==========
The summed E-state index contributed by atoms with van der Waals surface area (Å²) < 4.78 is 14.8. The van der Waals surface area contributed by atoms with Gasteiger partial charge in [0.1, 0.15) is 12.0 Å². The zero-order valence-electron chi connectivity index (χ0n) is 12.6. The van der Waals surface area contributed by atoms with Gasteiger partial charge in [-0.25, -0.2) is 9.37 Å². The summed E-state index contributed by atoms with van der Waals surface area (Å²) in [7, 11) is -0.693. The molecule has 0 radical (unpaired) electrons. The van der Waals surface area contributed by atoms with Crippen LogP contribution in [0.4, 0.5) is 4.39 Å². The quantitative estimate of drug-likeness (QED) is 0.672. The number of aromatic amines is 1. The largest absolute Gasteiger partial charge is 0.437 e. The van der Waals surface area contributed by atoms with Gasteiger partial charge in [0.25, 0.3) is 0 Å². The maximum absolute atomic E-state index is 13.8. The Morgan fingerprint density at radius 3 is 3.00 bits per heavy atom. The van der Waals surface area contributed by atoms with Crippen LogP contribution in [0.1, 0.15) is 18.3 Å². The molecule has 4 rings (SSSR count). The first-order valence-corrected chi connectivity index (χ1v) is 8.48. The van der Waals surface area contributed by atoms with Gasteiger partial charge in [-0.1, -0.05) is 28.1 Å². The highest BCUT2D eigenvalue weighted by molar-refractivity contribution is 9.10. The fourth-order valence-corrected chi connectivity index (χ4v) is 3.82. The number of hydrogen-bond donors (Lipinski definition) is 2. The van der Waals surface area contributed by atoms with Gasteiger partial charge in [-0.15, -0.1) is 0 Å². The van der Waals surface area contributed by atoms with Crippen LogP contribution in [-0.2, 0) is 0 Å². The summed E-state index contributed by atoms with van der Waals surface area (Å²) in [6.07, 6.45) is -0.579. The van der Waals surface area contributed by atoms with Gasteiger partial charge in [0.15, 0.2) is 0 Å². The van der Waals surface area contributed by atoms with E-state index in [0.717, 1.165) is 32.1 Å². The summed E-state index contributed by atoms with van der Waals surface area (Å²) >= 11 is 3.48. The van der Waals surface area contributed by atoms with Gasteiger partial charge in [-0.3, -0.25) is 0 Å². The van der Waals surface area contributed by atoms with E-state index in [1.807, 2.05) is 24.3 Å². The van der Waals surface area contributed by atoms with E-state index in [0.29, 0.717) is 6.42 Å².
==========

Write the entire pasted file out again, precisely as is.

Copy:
The summed E-state index contributed by atoms with van der Waals surface area (Å²) < 4.78 is 14.8. The van der Waals surface area contributed by atoms with Gasteiger partial charge in [0.1, 0.15) is 12.0 Å². The zero-order valence-electron chi connectivity index (χ0n) is 12.6. The van der Waals surface area contributed by atoms with Gasteiger partial charge in [-0.25, -0.2) is 9.37 Å². The summed E-state index contributed by atoms with van der Waals surface area (Å²) in [7, 11) is -0.693. The molecule has 0 radical (unpaired) electrons. The van der Waals surface area contributed by atoms with Crippen LogP contribution in [0.4, 0.5) is 4.39 Å². The quantitative estimate of drug-likeness (QED) is 0.672. The number of aromatic amines is 1. The largest absolute Gasteiger partial charge is 0.437 e. The van der Waals surface area contributed by atoms with Gasteiger partial charge in [0.25, 0.3) is 0 Å². The maximum absolute atomic E-state index is 13.8. The Morgan fingerprint density at radius 3 is 3.00 bits per heavy atom. The van der Waals surface area contributed by atoms with Crippen LogP contribution in [0.1, 0.15) is 18.3 Å². The molecule has 4 rings (SSSR count). The first-order valence-corrected chi connectivity index (χ1v) is 8.48. The van der Waals surface area contributed by atoms with Gasteiger partial charge in [-0.1, -0.05) is 28.1 Å². The highest BCUT2D eigenvalue weighted by molar-refractivity contribution is 9.10. The fourth-order valence-corrected chi connectivity index (χ4v) is 3.82. The number of hydrogen-bond donors (Lipinski definition) is 2. The van der Waals surface area contributed by atoms with Gasteiger partial charge in [-0.15, -0.1) is 0 Å². The van der Waals surface area contributed by atoms with Crippen LogP contribution in [-0.2, 0) is 0 Å². The summed E-state index contributed by atoms with van der Waals surface area (Å²) in [6.07, 6.45) is -0.579. The van der Waals surface area contributed by atoms with Gasteiger partial charge in [0.15, 0.2) is 0 Å². The van der Waals surface area contributed by atoms with E-state index in [0.717, 1.165) is 32.1 Å². The summed E-state index contributed by atoms with van der Waals surface area (Å²) >= 11 is 3.48. The van der Waals surface area contributed by atoms with Gasteiger partial charge in [-0.3, -0.25) is 0 Å². The van der Waals surface area contributed by atoms with E-state index in [1.807, 2.05) is 24.3 Å². The van der Waals surface area contributed by atoms with E-state index in [0.29, 0.717) is 6.42 Å².